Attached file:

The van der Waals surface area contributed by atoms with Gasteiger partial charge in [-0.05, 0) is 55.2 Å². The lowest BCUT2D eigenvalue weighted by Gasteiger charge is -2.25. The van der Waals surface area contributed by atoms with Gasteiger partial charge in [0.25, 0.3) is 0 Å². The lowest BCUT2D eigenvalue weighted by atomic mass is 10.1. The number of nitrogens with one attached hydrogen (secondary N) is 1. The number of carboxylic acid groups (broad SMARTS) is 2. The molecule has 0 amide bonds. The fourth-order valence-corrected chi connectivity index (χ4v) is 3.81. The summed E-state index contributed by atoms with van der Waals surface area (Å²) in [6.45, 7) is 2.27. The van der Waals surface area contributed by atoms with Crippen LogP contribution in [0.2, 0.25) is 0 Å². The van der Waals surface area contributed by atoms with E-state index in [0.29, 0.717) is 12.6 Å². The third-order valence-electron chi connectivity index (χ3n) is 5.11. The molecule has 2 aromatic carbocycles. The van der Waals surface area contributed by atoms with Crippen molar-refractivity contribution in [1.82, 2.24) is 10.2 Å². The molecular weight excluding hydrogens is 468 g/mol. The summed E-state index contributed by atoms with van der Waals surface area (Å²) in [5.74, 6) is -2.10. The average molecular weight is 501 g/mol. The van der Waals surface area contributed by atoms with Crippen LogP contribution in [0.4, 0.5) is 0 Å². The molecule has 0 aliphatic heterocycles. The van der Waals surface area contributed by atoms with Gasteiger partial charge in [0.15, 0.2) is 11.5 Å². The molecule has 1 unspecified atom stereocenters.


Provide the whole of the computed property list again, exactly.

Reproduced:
The van der Waals surface area contributed by atoms with Gasteiger partial charge in [-0.05, 0) is 55.2 Å². The lowest BCUT2D eigenvalue weighted by Gasteiger charge is -2.25. The van der Waals surface area contributed by atoms with Gasteiger partial charge in [0.25, 0.3) is 0 Å². The lowest BCUT2D eigenvalue weighted by atomic mass is 10.1. The number of nitrogens with one attached hydrogen (secondary N) is 1. The number of carboxylic acid groups (broad SMARTS) is 2. The molecule has 0 amide bonds. The fourth-order valence-corrected chi connectivity index (χ4v) is 3.81. The summed E-state index contributed by atoms with van der Waals surface area (Å²) in [6.45, 7) is 2.27. The van der Waals surface area contributed by atoms with Crippen LogP contribution in [0.2, 0.25) is 0 Å². The van der Waals surface area contributed by atoms with E-state index in [0.29, 0.717) is 12.6 Å². The third-order valence-electron chi connectivity index (χ3n) is 5.11. The molecule has 2 aromatic carbocycles. The van der Waals surface area contributed by atoms with Crippen molar-refractivity contribution in [1.82, 2.24) is 10.2 Å². The molecular weight excluding hydrogens is 468 g/mol. The summed E-state index contributed by atoms with van der Waals surface area (Å²) in [5.74, 6) is -2.10. The average molecular weight is 501 g/mol. The van der Waals surface area contributed by atoms with Crippen LogP contribution in [0.4, 0.5) is 0 Å². The molecule has 0 aliphatic heterocycles. The van der Waals surface area contributed by atoms with Gasteiger partial charge in [0.15, 0.2) is 11.5 Å². The molecule has 1 unspecified atom stereocenters.